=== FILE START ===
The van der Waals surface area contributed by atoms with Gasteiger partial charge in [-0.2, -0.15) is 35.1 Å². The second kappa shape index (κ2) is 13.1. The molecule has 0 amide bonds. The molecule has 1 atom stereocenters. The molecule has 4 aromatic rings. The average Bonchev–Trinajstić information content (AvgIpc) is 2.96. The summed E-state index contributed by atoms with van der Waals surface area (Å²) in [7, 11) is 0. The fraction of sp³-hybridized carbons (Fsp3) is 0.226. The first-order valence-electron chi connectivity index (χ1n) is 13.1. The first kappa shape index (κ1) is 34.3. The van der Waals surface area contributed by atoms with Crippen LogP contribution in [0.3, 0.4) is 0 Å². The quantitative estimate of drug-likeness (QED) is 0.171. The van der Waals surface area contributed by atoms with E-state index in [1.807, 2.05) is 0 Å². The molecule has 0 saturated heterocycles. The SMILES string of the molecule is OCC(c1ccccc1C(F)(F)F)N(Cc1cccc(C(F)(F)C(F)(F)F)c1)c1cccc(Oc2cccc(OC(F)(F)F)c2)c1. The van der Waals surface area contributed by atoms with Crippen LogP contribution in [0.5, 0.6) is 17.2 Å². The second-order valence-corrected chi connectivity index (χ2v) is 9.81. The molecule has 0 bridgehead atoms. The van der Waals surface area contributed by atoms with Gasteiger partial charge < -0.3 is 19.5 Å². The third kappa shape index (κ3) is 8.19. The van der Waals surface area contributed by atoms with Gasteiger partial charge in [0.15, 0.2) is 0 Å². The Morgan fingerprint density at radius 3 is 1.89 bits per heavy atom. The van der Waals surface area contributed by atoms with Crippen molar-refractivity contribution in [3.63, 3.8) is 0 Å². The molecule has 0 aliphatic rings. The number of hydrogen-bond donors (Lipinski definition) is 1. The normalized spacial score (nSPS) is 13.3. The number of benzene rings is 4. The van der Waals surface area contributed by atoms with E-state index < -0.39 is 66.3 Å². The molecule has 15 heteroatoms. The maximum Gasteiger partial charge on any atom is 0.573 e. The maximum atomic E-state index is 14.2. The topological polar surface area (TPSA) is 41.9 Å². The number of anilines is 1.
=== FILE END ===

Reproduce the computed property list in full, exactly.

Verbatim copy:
The van der Waals surface area contributed by atoms with Gasteiger partial charge in [-0.2, -0.15) is 35.1 Å². The second kappa shape index (κ2) is 13.1. The molecule has 0 amide bonds. The molecule has 1 atom stereocenters. The molecule has 4 aromatic rings. The average Bonchev–Trinajstić information content (AvgIpc) is 2.96. The summed E-state index contributed by atoms with van der Waals surface area (Å²) in [7, 11) is 0. The fraction of sp³-hybridized carbons (Fsp3) is 0.226. The first-order valence-electron chi connectivity index (χ1n) is 13.1. The first kappa shape index (κ1) is 34.3. The van der Waals surface area contributed by atoms with Crippen LogP contribution in [0.3, 0.4) is 0 Å². The quantitative estimate of drug-likeness (QED) is 0.171. The van der Waals surface area contributed by atoms with E-state index in [1.807, 2.05) is 0 Å². The molecule has 0 saturated heterocycles. The SMILES string of the molecule is OCC(c1ccccc1C(F)(F)F)N(Cc1cccc(C(F)(F)C(F)(F)F)c1)c1cccc(Oc2cccc(OC(F)(F)F)c2)c1. The van der Waals surface area contributed by atoms with Crippen LogP contribution in [0.5, 0.6) is 17.2 Å². The second-order valence-corrected chi connectivity index (χ2v) is 9.81. The molecule has 0 bridgehead atoms. The van der Waals surface area contributed by atoms with Gasteiger partial charge < -0.3 is 19.5 Å². The third kappa shape index (κ3) is 8.19. The van der Waals surface area contributed by atoms with Gasteiger partial charge in [0.15, 0.2) is 0 Å². The Morgan fingerprint density at radius 3 is 1.89 bits per heavy atom. The van der Waals surface area contributed by atoms with Crippen molar-refractivity contribution in [3.63, 3.8) is 0 Å². The molecule has 0 aliphatic rings. The number of hydrogen-bond donors (Lipinski definition) is 1. The normalized spacial score (nSPS) is 13.3. The number of benzene rings is 4. The van der Waals surface area contributed by atoms with E-state index < -0.39 is 66.3 Å². The molecule has 15 heteroatoms. The maximum Gasteiger partial charge on any atom is 0.573 e. The maximum atomic E-state index is 14.2. The topological polar surface area (TPSA) is 41.9 Å². The number of anilines is 1.